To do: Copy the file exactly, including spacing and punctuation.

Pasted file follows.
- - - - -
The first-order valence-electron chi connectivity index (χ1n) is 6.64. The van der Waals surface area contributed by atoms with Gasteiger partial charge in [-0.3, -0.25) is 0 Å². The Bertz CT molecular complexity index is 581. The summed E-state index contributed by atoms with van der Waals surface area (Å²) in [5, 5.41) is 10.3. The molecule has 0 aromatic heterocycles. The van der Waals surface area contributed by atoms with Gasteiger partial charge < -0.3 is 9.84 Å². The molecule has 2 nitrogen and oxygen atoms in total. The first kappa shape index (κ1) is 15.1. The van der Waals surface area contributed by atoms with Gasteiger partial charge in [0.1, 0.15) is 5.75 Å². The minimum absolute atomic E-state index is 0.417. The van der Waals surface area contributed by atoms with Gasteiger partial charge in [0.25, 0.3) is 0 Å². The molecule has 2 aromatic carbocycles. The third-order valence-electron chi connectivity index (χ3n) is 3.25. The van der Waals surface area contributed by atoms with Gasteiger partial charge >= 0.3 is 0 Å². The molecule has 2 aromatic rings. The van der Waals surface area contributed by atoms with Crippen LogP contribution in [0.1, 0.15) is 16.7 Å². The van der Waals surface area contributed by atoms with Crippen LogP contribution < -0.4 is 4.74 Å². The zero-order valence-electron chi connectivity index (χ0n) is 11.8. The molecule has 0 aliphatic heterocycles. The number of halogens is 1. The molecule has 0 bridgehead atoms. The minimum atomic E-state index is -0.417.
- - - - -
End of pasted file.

The first-order valence-electron chi connectivity index (χ1n) is 6.64. The van der Waals surface area contributed by atoms with Gasteiger partial charge in [-0.3, -0.25) is 0 Å². The Bertz CT molecular complexity index is 581. The summed E-state index contributed by atoms with van der Waals surface area (Å²) in [5, 5.41) is 10.3. The molecule has 0 aromatic heterocycles. The van der Waals surface area contributed by atoms with Gasteiger partial charge < -0.3 is 9.84 Å². The molecule has 2 nitrogen and oxygen atoms in total. The first kappa shape index (κ1) is 15.1. The van der Waals surface area contributed by atoms with Gasteiger partial charge in [0.1, 0.15) is 5.75 Å². The minimum absolute atomic E-state index is 0.417. The van der Waals surface area contributed by atoms with Gasteiger partial charge in [0.25, 0.3) is 0 Å². The molecule has 2 aromatic carbocycles. The third-order valence-electron chi connectivity index (χ3n) is 3.25. The van der Waals surface area contributed by atoms with Gasteiger partial charge >= 0.3 is 0 Å². The molecule has 2 aromatic rings. The van der Waals surface area contributed by atoms with Crippen LogP contribution in [0.1, 0.15) is 16.7 Å². The van der Waals surface area contributed by atoms with Crippen LogP contribution < -0.4 is 4.74 Å². The zero-order valence-electron chi connectivity index (χ0n) is 11.8. The molecule has 0 aliphatic heterocycles. The number of halogens is 1. The molecule has 0 bridgehead atoms. The minimum atomic E-state index is -0.417.